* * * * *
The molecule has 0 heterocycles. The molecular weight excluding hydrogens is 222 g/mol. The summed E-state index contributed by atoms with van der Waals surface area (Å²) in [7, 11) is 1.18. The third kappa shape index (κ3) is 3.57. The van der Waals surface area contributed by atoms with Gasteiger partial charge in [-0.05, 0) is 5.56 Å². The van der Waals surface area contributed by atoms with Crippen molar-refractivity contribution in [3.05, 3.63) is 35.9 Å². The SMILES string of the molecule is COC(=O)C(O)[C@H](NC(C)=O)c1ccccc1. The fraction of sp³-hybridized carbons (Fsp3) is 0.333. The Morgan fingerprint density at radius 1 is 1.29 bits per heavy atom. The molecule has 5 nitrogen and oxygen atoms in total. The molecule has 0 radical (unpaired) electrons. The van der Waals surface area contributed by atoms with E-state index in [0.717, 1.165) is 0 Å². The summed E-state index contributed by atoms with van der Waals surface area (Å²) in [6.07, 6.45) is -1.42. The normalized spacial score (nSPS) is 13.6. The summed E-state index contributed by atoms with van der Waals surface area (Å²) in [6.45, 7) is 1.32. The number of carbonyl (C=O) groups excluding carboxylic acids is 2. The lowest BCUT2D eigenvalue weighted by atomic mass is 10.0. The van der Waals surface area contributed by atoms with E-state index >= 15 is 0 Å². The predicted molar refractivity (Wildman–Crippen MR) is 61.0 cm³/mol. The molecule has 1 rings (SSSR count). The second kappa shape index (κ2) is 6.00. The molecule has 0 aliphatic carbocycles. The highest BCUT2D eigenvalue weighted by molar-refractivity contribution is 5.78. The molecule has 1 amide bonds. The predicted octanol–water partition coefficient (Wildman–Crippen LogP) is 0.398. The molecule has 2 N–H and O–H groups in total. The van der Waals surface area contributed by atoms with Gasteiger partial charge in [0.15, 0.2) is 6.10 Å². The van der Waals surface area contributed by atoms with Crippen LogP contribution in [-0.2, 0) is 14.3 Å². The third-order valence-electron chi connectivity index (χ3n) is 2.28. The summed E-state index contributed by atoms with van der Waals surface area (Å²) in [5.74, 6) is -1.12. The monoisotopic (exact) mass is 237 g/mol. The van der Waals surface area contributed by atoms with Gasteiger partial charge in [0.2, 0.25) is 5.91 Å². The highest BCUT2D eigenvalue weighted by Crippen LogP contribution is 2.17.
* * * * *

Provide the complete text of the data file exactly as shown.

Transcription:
The molecule has 0 heterocycles. The molecular weight excluding hydrogens is 222 g/mol. The summed E-state index contributed by atoms with van der Waals surface area (Å²) in [7, 11) is 1.18. The third kappa shape index (κ3) is 3.57. The van der Waals surface area contributed by atoms with Gasteiger partial charge in [-0.05, 0) is 5.56 Å². The van der Waals surface area contributed by atoms with Crippen molar-refractivity contribution in [3.05, 3.63) is 35.9 Å². The SMILES string of the molecule is COC(=O)C(O)[C@H](NC(C)=O)c1ccccc1. The fraction of sp³-hybridized carbons (Fsp3) is 0.333. The Morgan fingerprint density at radius 1 is 1.29 bits per heavy atom. The molecule has 5 nitrogen and oxygen atoms in total. The molecule has 0 radical (unpaired) electrons. The van der Waals surface area contributed by atoms with E-state index in [0.717, 1.165) is 0 Å². The summed E-state index contributed by atoms with van der Waals surface area (Å²) in [6.07, 6.45) is -1.42. The normalized spacial score (nSPS) is 13.6. The summed E-state index contributed by atoms with van der Waals surface area (Å²) in [6.45, 7) is 1.32. The number of carbonyl (C=O) groups excluding carboxylic acids is 2. The lowest BCUT2D eigenvalue weighted by atomic mass is 10.0. The van der Waals surface area contributed by atoms with E-state index >= 15 is 0 Å². The predicted molar refractivity (Wildman–Crippen MR) is 61.0 cm³/mol. The molecule has 1 rings (SSSR count). The second kappa shape index (κ2) is 6.00. The molecule has 0 aliphatic carbocycles. The highest BCUT2D eigenvalue weighted by molar-refractivity contribution is 5.78. The molecule has 1 amide bonds. The predicted octanol–water partition coefficient (Wildman–Crippen LogP) is 0.398. The molecule has 2 N–H and O–H groups in total. The van der Waals surface area contributed by atoms with Gasteiger partial charge in [0.15, 0.2) is 6.10 Å². The van der Waals surface area contributed by atoms with Crippen LogP contribution in [-0.2, 0) is 14.3 Å². The third-order valence-electron chi connectivity index (χ3n) is 2.28. The summed E-state index contributed by atoms with van der Waals surface area (Å²) in [5.74, 6) is -1.12. The monoisotopic (exact) mass is 237 g/mol. The van der Waals surface area contributed by atoms with Gasteiger partial charge in [0.2, 0.25) is 5.91 Å². The highest BCUT2D eigenvalue weighted by Crippen LogP contribution is 2.17.